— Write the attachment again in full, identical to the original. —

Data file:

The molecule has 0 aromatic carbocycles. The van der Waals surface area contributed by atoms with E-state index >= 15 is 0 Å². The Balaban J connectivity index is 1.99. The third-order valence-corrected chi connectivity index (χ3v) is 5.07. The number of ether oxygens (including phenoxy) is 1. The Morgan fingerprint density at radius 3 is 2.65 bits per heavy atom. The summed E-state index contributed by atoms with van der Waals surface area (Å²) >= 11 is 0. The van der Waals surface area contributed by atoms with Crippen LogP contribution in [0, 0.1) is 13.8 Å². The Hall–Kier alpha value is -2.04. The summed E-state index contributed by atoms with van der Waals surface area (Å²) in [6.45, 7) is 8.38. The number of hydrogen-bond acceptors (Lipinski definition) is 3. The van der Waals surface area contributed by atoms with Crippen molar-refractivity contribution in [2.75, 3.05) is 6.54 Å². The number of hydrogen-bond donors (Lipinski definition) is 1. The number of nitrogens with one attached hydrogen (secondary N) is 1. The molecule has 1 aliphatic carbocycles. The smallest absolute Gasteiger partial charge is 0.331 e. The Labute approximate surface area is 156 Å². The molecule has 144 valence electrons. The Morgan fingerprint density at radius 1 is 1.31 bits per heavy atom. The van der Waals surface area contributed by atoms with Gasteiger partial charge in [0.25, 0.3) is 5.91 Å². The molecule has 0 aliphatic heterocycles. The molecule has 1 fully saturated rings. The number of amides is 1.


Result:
The molecule has 0 aromatic carbocycles. The van der Waals surface area contributed by atoms with E-state index >= 15 is 0 Å². The Balaban J connectivity index is 1.99. The third-order valence-corrected chi connectivity index (χ3v) is 5.07. The number of ether oxygens (including phenoxy) is 1. The Morgan fingerprint density at radius 3 is 2.65 bits per heavy atom. The summed E-state index contributed by atoms with van der Waals surface area (Å²) >= 11 is 0. The van der Waals surface area contributed by atoms with Crippen LogP contribution in [0, 0.1) is 13.8 Å². The Hall–Kier alpha value is -2.04. The summed E-state index contributed by atoms with van der Waals surface area (Å²) in [6.45, 7) is 8.38. The number of hydrogen-bond acceptors (Lipinski definition) is 3. The van der Waals surface area contributed by atoms with Crippen molar-refractivity contribution in [2.75, 3.05) is 6.54 Å². The number of hydrogen-bond donors (Lipinski definition) is 1. The number of nitrogens with one attached hydrogen (secondary N) is 1. The molecule has 1 aliphatic carbocycles. The smallest absolute Gasteiger partial charge is 0.331 e. The Labute approximate surface area is 156 Å². The molecule has 144 valence electrons. The Morgan fingerprint density at radius 1 is 1.31 bits per heavy atom. The van der Waals surface area contributed by atoms with Gasteiger partial charge in [0.25, 0.3) is 5.91 Å². The molecule has 0 aliphatic heterocycles. The molecule has 1 fully saturated rings. The number of amides is 1.